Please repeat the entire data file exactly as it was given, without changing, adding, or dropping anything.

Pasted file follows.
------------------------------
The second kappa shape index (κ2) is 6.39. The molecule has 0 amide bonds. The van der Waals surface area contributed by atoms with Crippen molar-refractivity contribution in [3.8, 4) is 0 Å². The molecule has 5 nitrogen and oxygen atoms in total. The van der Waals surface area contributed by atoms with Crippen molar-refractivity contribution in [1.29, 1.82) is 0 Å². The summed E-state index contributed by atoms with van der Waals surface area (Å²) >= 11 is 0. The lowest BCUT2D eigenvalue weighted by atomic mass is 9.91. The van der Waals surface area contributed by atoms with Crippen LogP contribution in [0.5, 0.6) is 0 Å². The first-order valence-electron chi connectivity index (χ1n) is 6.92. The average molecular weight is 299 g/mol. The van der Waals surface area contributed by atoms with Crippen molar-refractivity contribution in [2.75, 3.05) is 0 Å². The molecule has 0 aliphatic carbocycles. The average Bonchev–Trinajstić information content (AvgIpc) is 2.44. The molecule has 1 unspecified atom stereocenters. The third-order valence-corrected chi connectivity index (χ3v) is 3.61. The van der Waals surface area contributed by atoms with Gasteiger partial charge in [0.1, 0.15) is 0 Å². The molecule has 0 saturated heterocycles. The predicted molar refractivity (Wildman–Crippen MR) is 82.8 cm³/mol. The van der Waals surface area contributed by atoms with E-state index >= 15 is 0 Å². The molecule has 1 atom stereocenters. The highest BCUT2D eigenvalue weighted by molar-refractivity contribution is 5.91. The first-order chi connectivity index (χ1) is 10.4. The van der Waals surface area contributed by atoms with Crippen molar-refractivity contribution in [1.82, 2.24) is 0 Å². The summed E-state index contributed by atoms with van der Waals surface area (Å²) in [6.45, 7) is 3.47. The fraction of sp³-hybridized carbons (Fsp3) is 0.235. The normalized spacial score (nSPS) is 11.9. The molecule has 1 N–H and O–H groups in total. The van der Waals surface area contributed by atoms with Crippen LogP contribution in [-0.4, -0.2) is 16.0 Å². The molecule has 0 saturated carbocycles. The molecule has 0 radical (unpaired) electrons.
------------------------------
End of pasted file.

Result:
The second kappa shape index (κ2) is 6.39. The molecule has 0 amide bonds. The van der Waals surface area contributed by atoms with Crippen molar-refractivity contribution in [3.8, 4) is 0 Å². The molecule has 5 nitrogen and oxygen atoms in total. The van der Waals surface area contributed by atoms with Crippen molar-refractivity contribution in [1.29, 1.82) is 0 Å². The summed E-state index contributed by atoms with van der Waals surface area (Å²) >= 11 is 0. The lowest BCUT2D eigenvalue weighted by atomic mass is 9.91. The van der Waals surface area contributed by atoms with Crippen LogP contribution in [0.5, 0.6) is 0 Å². The first-order valence-electron chi connectivity index (χ1n) is 6.92. The average molecular weight is 299 g/mol. The van der Waals surface area contributed by atoms with Crippen molar-refractivity contribution in [2.75, 3.05) is 0 Å². The molecule has 0 aliphatic carbocycles. The average Bonchev–Trinajstić information content (AvgIpc) is 2.44. The molecule has 1 unspecified atom stereocenters. The third-order valence-corrected chi connectivity index (χ3v) is 3.61. The van der Waals surface area contributed by atoms with Gasteiger partial charge in [0.1, 0.15) is 0 Å². The molecule has 0 saturated heterocycles. The predicted molar refractivity (Wildman–Crippen MR) is 82.8 cm³/mol. The van der Waals surface area contributed by atoms with E-state index >= 15 is 0 Å². The molecule has 1 atom stereocenters. The highest BCUT2D eigenvalue weighted by molar-refractivity contribution is 5.91. The first-order chi connectivity index (χ1) is 10.4. The van der Waals surface area contributed by atoms with Crippen molar-refractivity contribution in [1.82, 2.24) is 0 Å². The summed E-state index contributed by atoms with van der Waals surface area (Å²) in [6.45, 7) is 3.47. The fraction of sp³-hybridized carbons (Fsp3) is 0.235. The normalized spacial score (nSPS) is 11.9. The molecule has 1 N–H and O–H groups in total. The van der Waals surface area contributed by atoms with Crippen LogP contribution in [-0.4, -0.2) is 16.0 Å². The molecule has 0 saturated carbocycles. The molecule has 0 radical (unpaired) electrons.